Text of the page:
Note: Both GM and Ford are clients of the consultancy firm.
Those numbers may sound high, but that’s the point of a strike: for it to be costly for the employers.
In addition to impacting the Big Three, experts argue the strike could have a ripple effect throughout the supply chain and other businesses. Beyond the auto industry, the strike could have a broader impact on the Midwest economy.
Jeff Rightmer, who teaches global supply chain management at Wayne State University, told Local 4 that if the strike lasts six weeks like the 2019 strike did, then the lower levels of the supply chain will likely be affected. While the bigger, stronger tier one suppliers would be able to “hold on longer,” he predicts that tier two and tier three suppliers, some of which are small businesses, would have to close their doors if the strike lasts a while.
Businesses like bars and restaurants that are near striking workplaces could also be affected, Rightmer said. The strike could also impact businesses that are contracted by the Big Three, but whose workers aren’t represented by the UAW.
Auto dealers may also take a hit from a halt in production amid a strike. Already low dealership inventories could drop even lower, meaning dealers could run out of product, and potentially charge even more for vehicles. Experts say dealers were already responsible for jacking up vehicle costs anywhere from 30%-60% during the pandemic.
What are the UAW’s demands?
The UAW is seeking better pay and benefits, a better work-life balance for autoworkers, and job security amid the automakers’ massive investment in electric vehicles. Workers are particularly concerned about what EV production means for their future, since the vehicles require less people to make them -- though those workers require more thorough training.
Here are the UAW’s demands, from the union’s website:
- Eliminate wage tiers.
- Secure substantial wage increases.
- Restore Cost of Living Adjustments (COLA).
- Defined benefit pension for all workers.
- Re-establish retiree medical benefits.
- Establish the right to strike over plant closures.
- Establish a job bank known as the working family protection program.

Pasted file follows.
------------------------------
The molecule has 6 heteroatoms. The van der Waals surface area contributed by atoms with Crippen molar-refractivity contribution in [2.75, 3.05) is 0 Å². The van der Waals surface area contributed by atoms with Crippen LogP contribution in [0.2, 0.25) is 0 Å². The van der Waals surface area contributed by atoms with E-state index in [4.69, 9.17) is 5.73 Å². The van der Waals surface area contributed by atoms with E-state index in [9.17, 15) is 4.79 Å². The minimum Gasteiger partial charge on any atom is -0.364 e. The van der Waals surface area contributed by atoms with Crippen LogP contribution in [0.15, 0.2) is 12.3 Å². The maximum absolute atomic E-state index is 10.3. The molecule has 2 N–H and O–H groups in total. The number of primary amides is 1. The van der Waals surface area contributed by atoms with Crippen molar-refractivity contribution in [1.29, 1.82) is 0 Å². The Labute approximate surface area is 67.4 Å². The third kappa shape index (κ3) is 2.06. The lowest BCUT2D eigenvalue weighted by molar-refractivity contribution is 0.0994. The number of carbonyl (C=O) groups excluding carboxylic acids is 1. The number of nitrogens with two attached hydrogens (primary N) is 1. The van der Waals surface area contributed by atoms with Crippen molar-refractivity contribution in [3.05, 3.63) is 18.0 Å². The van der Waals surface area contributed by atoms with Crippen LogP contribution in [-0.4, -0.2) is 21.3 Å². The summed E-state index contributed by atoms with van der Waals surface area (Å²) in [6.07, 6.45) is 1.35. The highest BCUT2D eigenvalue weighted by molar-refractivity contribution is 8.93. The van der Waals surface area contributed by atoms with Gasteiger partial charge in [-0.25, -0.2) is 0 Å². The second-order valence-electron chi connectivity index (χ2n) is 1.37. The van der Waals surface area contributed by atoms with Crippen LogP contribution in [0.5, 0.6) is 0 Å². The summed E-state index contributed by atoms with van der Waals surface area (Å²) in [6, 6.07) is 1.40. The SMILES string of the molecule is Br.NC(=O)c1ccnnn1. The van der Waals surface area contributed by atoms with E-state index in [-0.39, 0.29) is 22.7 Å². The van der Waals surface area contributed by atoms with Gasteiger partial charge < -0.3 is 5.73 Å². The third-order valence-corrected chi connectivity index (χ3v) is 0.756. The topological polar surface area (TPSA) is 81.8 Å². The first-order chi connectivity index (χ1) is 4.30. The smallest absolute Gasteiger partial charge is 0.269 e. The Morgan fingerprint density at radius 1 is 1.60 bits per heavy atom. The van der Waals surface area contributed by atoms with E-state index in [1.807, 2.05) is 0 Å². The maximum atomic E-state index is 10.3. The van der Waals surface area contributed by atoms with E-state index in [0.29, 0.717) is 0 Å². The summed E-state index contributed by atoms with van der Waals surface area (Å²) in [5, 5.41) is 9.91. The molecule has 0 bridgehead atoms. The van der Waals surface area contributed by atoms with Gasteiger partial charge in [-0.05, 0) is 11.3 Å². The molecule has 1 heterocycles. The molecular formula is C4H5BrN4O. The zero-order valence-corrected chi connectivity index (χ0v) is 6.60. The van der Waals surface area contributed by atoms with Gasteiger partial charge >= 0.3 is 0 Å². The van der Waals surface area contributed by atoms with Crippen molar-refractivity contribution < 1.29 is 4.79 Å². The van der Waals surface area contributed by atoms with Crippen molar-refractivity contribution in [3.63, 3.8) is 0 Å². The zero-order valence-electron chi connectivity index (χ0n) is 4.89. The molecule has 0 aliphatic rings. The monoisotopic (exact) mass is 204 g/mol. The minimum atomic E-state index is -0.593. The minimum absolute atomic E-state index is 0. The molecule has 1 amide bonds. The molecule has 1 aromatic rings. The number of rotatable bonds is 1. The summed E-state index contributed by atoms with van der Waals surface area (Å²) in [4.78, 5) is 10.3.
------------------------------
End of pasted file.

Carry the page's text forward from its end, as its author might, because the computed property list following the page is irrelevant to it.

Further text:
- Make all temporary workers permanent employees, and put strict limits on the future of temps.
- More paid time off to be with families.
- Significantly increase retiree pay.
A look at the UAW’s last Big Three strike
In 2019, about 48,000 workers struck from GM for six weeks. The automaker was selected as a target for negotiations and a potential strike, and the eventual deal struck between GM and the union was used to establish similar deals with Ford and then-Chrysler (which has since merged with the parent company of the Peugeot brand to form Stellantis).
The strike, which became the longest UAW strike since 1970, caused 34 plants to idle across several states.
Analysts estimated that GM lost about $2 billion in vehicle production over two fiscal quarters due to the strike, though GM’s estimate was higher. The company reported a net income of $2.3 billion in their third quarter of 2019, which was down 9% from a $2.5 billion net income in the same quarter in 2018.
The final agreement between the UAW and GM included an $11,000 signing bonus for each member, performance bonuses, two 3% annual raises, two 4% lump sum payments, and holding the line on health care costs. GM estimated that wage increases from that deal would cost the company an additional $100 million per year.
The 2019 contract also allowed GM to permanently shut down three plants that were designated for closure, including one in Warren.
The auto industry shifted significantly in the years that followed the 2019 strike, primarily due to unforeseen circumstances brought on by the COVID pandemic. Supply chain issues led to lower supply amid a high demand across the U.S. Automakers have since maintained that lower supply intentionally, through which they’re acquiring bigger profits.